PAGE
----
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theatre review

A scene from JulieCylla von Tiedemann

August Strindberg's Miss Julie is one of the seminal plays of the modern theatre, a cauldron of late-19th-century angst where the battle of the sexes intersects with the struggle of class warfare, and doom and dismay is the psychological aftermath. It is a harrowing journey into corruption, madness and death.

Unfortunately, very little of that sense of danger and impending disaster emerged from the Canadian Stage production of Julie, a chamber opera crafted from the Strindberg play by librettists Luc Bondy and Marie-Louise Bischofberger, with a score by celebrated Belgian composer Philippe Boesmans. He is almost 80, but Julie is Boesmans's debut production in North America, although he is widely performed in Europe. Julie was originally written in 2005.

And the limitations of CanStage's production of Julie can't be laid at the composer's doorstep. Boesmans's score for Julie is masterful and clever, using the timbre of his 19 instruments to sometimes predict, sometimes comment on, and sometimes supplement the action on stage. From the muffled drum that begins and ends the 75-minute opera, Boesmans uses tiny points of musical light to illuminate the opera's story, and help us to understand its psychology. It's the unravelling of personality that lies at the opera's heart, as the aristocratic Julie seduces, and then sleeps with, her father's manservant, Jean, destroying her and shaking him. Boesmans's orchestration helped tell that story with subtlety, even if his vocal lines were a little less appealing, without the same sense of purpose and coloration that his orchestra demonstrated. Leslie Dala led the 19 musicians with a deft hand.

The problems with Julie were not in the pit. They were on stage. And, interestingly, for an opera presented by a stage company, they were mainly theatrical. Julie, as well as its original, Miss Julie, is a story of character. There are only three people on stage, and action is sublimated to character development from beginning to end. However, none of the three principals seemed to inhabit their characters in any meaningful way, let alone develop them throughout the evening. All three either maintained basically the same attitude toward each other and the audience as the harrowing plot unfolded, or alternated between two or three emotional states. We need to see Julie, and Jean, even Christine (Jean's fiancée, who is also the household cook), change and wilt and be transformed in an inexorable continuum. Not enough of that was offered on Tuesday night.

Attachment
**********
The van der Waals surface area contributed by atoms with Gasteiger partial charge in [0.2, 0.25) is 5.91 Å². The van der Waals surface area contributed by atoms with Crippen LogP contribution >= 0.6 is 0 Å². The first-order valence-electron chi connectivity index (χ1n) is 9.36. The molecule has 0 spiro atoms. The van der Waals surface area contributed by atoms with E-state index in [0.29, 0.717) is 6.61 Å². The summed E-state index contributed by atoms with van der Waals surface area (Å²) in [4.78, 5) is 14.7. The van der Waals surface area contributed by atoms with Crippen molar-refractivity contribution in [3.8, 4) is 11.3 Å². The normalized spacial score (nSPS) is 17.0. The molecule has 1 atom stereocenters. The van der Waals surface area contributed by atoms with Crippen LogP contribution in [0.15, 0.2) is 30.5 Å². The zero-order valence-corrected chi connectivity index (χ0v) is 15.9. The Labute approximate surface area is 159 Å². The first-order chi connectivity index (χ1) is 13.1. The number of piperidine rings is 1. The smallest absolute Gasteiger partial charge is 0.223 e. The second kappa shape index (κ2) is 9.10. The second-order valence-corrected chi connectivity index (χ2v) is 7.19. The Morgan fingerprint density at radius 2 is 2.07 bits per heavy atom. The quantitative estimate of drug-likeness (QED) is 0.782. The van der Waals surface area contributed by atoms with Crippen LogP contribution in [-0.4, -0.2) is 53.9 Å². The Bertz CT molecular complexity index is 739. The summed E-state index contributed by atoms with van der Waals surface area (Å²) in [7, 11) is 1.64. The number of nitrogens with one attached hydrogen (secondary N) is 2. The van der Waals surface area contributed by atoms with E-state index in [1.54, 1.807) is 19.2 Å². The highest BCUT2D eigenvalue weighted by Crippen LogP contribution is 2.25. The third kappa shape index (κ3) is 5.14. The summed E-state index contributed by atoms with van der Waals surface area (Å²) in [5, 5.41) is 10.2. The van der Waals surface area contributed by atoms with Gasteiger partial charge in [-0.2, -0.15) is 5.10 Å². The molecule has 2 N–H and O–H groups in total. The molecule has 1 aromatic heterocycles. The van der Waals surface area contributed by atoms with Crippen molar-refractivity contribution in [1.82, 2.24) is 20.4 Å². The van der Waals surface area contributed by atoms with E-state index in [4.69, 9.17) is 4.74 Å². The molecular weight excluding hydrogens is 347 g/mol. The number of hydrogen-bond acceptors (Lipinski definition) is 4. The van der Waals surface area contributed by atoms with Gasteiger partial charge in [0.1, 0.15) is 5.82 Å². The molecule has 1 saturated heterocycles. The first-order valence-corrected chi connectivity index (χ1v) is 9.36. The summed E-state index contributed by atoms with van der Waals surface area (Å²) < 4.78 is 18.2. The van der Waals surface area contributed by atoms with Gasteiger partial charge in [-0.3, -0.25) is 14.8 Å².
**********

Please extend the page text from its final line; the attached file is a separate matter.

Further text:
Vocally, all three performers sang well. Lucia Cervoni, a Canadian soprano singing for the first time in Canada, has a fine, rich voice to bring to Julie's character. Clarence Frazer was equally robust as Jean, and Sharleen Joynt's coloratura was well-controlled as Christine. But even vocally, the singers tended to develop one sound and then stick to it, projecting the same vocal persona all night. Not one of these characters should sound the same throughout the development of the drama – their voices as well as their characters must bend and twist and change with the course of the plot. We needed more of that in this Julie.

Matthew Jocelyn's direction sometimes muddied the dramatic waters as well. Having the drama of Julie unpeel like a slow Freudian striptease is no easy task to pull off, especially with a musical score to manage as well. But things got confusing on stage from time to time. Sometimes the action was intensely dramatic; sometimes comic, whether intended or not; sometimes controlled by a clear plan; sometimes unexpected and distracting.

If there's a question of whether Canadian Stage should continue to present operas, there shouldn't be. If the occasion arises, why not? It's an admirable and manageable gamble. But we're a tough crowd, we Toronto opera-goers. We see a lot of first-rate work in this town, in various places. That has become the standard by which we judge it all. Julie, despite some strengths, didn't fully live up to it.

Julie continues until Nov. 29 (

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